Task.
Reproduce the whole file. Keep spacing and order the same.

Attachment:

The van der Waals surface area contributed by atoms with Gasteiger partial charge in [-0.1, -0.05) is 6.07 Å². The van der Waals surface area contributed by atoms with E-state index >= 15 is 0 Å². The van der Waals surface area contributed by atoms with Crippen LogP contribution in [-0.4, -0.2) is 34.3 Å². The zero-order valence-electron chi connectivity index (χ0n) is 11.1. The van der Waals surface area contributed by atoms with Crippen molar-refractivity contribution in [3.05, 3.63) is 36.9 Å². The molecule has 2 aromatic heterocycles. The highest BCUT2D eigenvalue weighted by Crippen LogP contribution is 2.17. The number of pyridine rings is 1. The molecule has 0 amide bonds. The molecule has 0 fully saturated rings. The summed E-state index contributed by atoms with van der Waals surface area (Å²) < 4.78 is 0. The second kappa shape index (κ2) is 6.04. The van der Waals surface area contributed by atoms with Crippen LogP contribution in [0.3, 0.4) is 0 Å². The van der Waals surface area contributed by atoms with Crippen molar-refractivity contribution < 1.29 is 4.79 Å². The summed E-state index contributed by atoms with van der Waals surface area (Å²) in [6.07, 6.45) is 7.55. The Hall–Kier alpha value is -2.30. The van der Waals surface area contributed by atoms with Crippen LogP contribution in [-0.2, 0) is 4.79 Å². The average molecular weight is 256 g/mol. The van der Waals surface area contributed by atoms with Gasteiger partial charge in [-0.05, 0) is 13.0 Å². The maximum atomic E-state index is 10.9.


The van der Waals surface area contributed by atoms with Gasteiger partial charge in [-0.1, -0.05) is 6.07 Å². The van der Waals surface area contributed by atoms with E-state index >= 15 is 0 Å². The van der Waals surface area contributed by atoms with Crippen LogP contribution in [-0.4, -0.2) is 34.3 Å². The zero-order valence-electron chi connectivity index (χ0n) is 11.1. The van der Waals surface area contributed by atoms with Crippen molar-refractivity contribution in [3.05, 3.63) is 36.9 Å². The molecule has 2 aromatic heterocycles. The highest BCUT2D eigenvalue weighted by Crippen LogP contribution is 2.17. The number of pyridine rings is 1. The molecule has 0 amide bonds. The molecule has 0 fully saturated rings. The summed E-state index contributed by atoms with van der Waals surface area (Å²) < 4.78 is 0. The second kappa shape index (κ2) is 6.04. The van der Waals surface area contributed by atoms with Crippen LogP contribution in [0.3, 0.4) is 0 Å². The van der Waals surface area contributed by atoms with Crippen molar-refractivity contribution < 1.29 is 4.79 Å². The summed E-state index contributed by atoms with van der Waals surface area (Å²) in [6.07, 6.45) is 7.55. The Hall–Kier alpha value is -2.30. The van der Waals surface area contributed by atoms with Crippen LogP contribution in [-0.2, 0) is 4.79 Å². The average molecular weight is 256 g/mol. The van der Waals surface area contributed by atoms with Gasteiger partial charge in [-0.05, 0) is 13.0 Å². The maximum atomic E-state index is 10.9.